It’s 2022, and modular productivity tools like Notion, Coda, Milanote, and Roam Research are displacing traditional team workspaces. Trello, Asana, and Jira, on the other hand, are unrivaled in terms of functionality and ease of use. Notion VS Asana: These two are one of the most popular project management solutions among all of these.
Notion vs Asana
In terms of project management skills, Notion and Asana appear to be identical at first glance. But delve a little further, and you’ll find a plethora of contrasts between the two approaches. If you’re having trouble deciding between Notion and Asana, utilize the comparison chart below to identify the best project management software for your team.
When it comes to project management tools, cross-platform compatibility is critical. Your team members may use different platforms, and some may choose to handle and see work on the move using their mobile devices. The notion is a cross-platform app that works on iOS, Android, Mac, Windows, and the web. The company uses the same UI on mobile, PC, and web to deliver a consistent experience across devices.
The Notion mobile apps, on the other hand, are a significant disappointment. Instead of being native, they are simply web wrappers, and simple operations take far too long to perform. Asana features native Android and iOS apps. On a PC, you’ll have to use the web version. In the future, I’d like to see the firm provide a native Mac program for Catalyst. Why can’t Asana do what Jira has already done?
User Interface: Notion VS Asana
The notion starts with a huge blank canvas. To be started, you may either organize from scratch or use templates.
On the left, you’ll find the most important options, such as pages and subsections. The point about Notion is that it won’t bombard the user with every UI element and editing possibility. When you execute the ‘/’ command, all the key choices become available. Remembering useful Notion commands will save you time in the future.
From the start, you’ll notice a difference in approach between Asana and Notion. To being started, Asana provides numerous templates. You can select a suitable template based on your requirements.
The left pane contains all of your tasks, goals, portfolio, and team members. Asana’s approach here is appealing to me.
Project and Task Management
Let us address the elephant in the room. Based on their project and task management skills, you’ll most likely choose between Notion and Asana.
On Notion and Asana, you may create to-do lists. This eliminates the need to repeatedly move lists from other to-do apps like Todoist or TickTick.
On Notion, you’ll have to use project management templates. You can find similar templates in the Notion Template Gallery and select one that best suits your needs.
My favorites from the list are Notion’s Roadmap and Weekly Agenda templates. They’re ideal for managing little projects, and I respectfully advise everyone to give them a shot.
You may keep track of active projects, post issues, add tags, share them with others, and more. Not only that, but you can also press on the tab to see all of the information about it.
The Notion’s Timeline view is another database view that may be used to visualize the same data in a variety of ways. It’s based on the standard Gantt chart, but with significantly more customization and versatility. For instance, you could have a single database that contains all of your engineering projects, with a timeline view that shows how long they’ll take to create and when they’ll be ready to launch.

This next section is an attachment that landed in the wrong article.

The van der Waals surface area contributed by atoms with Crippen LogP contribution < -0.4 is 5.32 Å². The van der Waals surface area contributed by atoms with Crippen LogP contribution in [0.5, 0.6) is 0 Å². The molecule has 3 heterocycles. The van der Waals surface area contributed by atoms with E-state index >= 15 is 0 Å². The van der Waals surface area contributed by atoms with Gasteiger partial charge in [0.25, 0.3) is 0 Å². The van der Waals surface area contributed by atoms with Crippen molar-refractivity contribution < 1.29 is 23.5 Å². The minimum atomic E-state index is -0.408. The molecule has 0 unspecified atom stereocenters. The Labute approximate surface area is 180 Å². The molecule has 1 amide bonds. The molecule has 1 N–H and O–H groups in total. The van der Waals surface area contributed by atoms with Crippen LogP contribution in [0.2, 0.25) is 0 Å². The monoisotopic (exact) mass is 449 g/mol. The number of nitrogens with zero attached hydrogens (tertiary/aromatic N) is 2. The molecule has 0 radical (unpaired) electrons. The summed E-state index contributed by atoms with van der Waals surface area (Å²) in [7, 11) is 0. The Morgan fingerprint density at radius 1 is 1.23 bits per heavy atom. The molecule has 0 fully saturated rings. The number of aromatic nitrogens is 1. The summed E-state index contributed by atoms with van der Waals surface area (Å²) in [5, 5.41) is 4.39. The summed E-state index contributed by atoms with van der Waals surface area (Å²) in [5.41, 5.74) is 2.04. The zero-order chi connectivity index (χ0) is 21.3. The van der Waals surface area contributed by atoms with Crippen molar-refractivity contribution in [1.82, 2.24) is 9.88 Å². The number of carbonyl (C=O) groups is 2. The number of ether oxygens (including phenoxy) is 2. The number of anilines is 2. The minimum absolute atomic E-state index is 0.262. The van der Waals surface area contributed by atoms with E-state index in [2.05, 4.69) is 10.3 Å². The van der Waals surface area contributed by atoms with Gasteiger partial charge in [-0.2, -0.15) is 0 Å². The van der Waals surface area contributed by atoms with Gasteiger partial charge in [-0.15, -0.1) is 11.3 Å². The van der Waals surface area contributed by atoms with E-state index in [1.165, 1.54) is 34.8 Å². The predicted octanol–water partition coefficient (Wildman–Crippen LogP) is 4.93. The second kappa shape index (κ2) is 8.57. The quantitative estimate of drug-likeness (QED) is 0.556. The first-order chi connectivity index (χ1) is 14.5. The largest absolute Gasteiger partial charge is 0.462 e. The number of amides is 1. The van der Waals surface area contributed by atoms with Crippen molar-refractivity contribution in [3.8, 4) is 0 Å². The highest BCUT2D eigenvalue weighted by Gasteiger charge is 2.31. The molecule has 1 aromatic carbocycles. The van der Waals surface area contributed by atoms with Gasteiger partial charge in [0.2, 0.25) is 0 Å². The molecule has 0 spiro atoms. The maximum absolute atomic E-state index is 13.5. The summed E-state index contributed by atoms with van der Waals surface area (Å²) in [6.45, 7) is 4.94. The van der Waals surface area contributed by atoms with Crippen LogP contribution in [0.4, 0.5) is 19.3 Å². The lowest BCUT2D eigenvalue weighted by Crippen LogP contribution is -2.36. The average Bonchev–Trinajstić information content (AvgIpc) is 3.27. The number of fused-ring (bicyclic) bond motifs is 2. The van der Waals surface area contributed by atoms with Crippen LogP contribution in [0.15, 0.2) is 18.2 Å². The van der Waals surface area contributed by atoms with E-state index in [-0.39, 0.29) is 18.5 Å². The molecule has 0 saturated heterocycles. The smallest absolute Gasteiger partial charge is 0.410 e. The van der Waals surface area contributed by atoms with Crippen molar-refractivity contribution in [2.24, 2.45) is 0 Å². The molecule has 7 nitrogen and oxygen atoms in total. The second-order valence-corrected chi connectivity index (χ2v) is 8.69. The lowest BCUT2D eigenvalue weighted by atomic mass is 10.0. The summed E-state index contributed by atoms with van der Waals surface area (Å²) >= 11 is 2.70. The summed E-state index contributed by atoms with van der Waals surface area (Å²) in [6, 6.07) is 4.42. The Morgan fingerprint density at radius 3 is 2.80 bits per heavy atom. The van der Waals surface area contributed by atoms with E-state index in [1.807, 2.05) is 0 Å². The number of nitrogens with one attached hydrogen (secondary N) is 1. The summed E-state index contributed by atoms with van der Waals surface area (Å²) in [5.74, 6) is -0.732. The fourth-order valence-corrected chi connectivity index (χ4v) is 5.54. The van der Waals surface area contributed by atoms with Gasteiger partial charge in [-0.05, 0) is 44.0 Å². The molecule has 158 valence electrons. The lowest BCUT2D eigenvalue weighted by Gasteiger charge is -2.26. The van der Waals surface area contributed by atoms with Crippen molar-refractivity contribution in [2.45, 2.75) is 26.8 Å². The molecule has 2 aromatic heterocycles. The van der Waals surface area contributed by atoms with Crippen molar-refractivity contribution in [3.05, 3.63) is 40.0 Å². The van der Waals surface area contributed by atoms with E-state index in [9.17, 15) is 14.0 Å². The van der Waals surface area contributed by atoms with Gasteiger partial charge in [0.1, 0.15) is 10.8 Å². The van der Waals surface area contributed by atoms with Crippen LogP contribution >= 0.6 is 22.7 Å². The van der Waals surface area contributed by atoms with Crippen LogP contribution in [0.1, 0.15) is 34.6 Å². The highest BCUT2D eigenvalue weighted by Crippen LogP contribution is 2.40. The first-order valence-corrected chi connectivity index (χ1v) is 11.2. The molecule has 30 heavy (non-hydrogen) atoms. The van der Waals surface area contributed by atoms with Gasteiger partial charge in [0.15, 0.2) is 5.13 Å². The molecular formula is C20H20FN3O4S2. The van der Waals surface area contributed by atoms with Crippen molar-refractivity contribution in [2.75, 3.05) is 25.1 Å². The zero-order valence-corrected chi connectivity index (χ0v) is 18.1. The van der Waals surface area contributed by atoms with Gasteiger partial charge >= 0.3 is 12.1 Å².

Before starting a project, Asana will allow you to invite collaborators. You can always use the templates to invite more people.
To arrange everything in the example below, I used the Team Brainstorm template. Here’s how to add more information.
It leads you to a Kanban-style project overview by default. The higher ribbon has the true power. Here are the several alternatives available to you.
The project details in the list will be turned in the List view. The Chronological tab, which is a premium feature, displays all active projects in a timeline graph (will talk about later).
Tasks can also be viewed in a calendar format. The Progress section can be used to announce project progress. You can start a conversation, assign chores, and invite more members from any template.
You can use as many templates as you want on a single project in Asana. To organize projects, most teams use the Product Project Plan and Bug Tracking template.
Also Read: Notion vs Airtable – Which Modular Productivity App Should You Use
Features: Notion vs Asana
The notion can be your ultimate workspace for organizing your teams’ information and work. You may create a subscription tracker, a finance tool, and a book tracking website, among other things. The options are limitless.
Rules are my favorite Asana feature. It functions as software automation. You can create your own rules based on your needs.
You can create rules so that when a team member transfers a task to the review tab, the Quality Control team is automatically labeled and notified.
Tags are another example. If you tag a task as Priority 1, the main manager is automatically labeled and notified. When you add a Design tag, the design lead becomes concerned about the modification.
Price: Notion VS Asana
For personal usage, Notion is absolutely free. You can invite up to 5 users to a team when it comes to team sharing. The paid plans begin at $4 per month per member.
The monthly cost of Asana starts at $11/member. It’s on the pricey side, but it has a Timeline view, Calendar view (which is quite useful), and rules.
Closing Remarks: Notion VS Asana
The best way to use Notion is as a personal wiki. I prefer project management for small teams and simple tasks. I would recommend Asana for a large team of more than fifty people working on a challenging project.